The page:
misery

This month, Care at Care’s Online Book Club hosted a readalong of Stephen King’s Misery. Edited from Goodreads:

Paul Sheldon, author of a bestselling series of historical romances, wakes up one winter day in a strange place to unspeakable pain (a dislocated pelvis, a crushed knee, two shattered legs) and to a bizarre greeting from the woman who saved his life: “I’m your number one fan!”

Annie Wilkes is a huge ex-nurse, handy with controlled substances and other instruments of abuse, including an ax and a blowtorch. A dangerous psychotic with a Romper Room sense of good and bad, fair and unfair, Annie Wilkes may be Stephen King’s most terrifying creation.

What a fun, creepy, genuinely scary story! I read a few of King’s books in high school, then two more a couple years ago (Under the Dome11/22/63), and couldn’t resist this readalong when I found it. Somehow I always forget how much I enjoy King’s books and writing. And of my limited experience with King, Misery is probably the freakiest of what I’ve read.

CGXdaIvUkAAZmMbI probably never thought to read this since I’ve seen the movie several times—it’s one of my favorite horror flicks. The cast is absolutely perfect. And while I still love the movie, the book was better (as books tend to be), and goes well beyond the terror found in the movie. I listened to Misery on audio while at work (it was a quiet week at the office) and squirmed and squealed through many parts that were particularly gruesome and sadistic. On audio, though, some of the Misery sections (where we’re reading Paul’s new story about Misery, the character in his romance series) were hard to follow and tiresome. I looked through those parts in my hardcover copy and they made much more sense on paper.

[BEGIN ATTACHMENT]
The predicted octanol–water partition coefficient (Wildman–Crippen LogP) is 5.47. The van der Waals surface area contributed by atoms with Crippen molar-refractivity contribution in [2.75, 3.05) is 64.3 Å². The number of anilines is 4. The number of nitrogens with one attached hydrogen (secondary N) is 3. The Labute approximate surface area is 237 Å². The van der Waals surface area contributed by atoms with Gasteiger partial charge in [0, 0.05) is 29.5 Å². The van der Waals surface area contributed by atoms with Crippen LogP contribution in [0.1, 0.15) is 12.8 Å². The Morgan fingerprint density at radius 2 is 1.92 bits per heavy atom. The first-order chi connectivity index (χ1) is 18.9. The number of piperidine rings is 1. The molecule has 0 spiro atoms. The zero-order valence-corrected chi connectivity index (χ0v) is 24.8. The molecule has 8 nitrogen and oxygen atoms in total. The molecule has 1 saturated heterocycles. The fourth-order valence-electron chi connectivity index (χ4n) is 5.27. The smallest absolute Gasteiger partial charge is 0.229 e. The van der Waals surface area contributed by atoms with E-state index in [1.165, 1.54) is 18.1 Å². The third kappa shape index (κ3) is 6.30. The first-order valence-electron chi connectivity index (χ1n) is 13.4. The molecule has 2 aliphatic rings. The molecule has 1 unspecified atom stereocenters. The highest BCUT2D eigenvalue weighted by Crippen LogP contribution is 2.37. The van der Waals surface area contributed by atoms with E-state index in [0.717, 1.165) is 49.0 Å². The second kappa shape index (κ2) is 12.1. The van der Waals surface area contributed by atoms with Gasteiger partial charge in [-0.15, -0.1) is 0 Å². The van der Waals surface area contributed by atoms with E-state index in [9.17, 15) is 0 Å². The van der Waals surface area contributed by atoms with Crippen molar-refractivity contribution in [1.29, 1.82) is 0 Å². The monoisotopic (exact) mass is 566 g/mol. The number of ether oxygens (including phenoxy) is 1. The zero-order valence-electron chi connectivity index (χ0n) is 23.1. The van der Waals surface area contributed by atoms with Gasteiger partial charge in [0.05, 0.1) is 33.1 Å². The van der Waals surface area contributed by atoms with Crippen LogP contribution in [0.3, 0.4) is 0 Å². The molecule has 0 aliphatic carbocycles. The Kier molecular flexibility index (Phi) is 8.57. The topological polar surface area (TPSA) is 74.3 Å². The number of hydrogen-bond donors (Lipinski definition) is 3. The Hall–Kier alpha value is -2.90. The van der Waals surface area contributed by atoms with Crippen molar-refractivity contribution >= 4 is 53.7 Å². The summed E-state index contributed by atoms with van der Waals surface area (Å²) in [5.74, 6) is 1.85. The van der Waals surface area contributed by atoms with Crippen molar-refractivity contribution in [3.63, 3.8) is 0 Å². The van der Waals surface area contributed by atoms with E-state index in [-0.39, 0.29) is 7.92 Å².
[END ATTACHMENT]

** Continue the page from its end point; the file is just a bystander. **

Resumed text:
miseryralbutton

What makes Misery special of King’s work is that it’s horror but without the supernatural—more of a psychological thriller. You read about dangerous, lethal psychopaths like Annie in the news all the time. King is a master at creating interesting, memorable characters, and Annie and Paul in Misery are no exception. More so, even, being basically the only two people in the entire story. King delves deeply into both of their psyches. Annie must rank right up there as one of the most strange and terrifying cockadoodie villains in literature. Awesome book!

Listened to audiobook from June 9 to 11, 2015.

4 thoughts on “misery

Leave a reply

Fill in your details below or click an icon to log in:

WordPress.com Logo

You are commenting using your WordPress.com account. Log Out / Change )

Twitter picture

You are commenting using your Twitter account. Log Out / Change )

Facebook photo

You are commenting using your Facebook account. Log Out / Change )

Google+ photo

You are commenting using your Google+ account. Log Out / Change )

Connecting to %s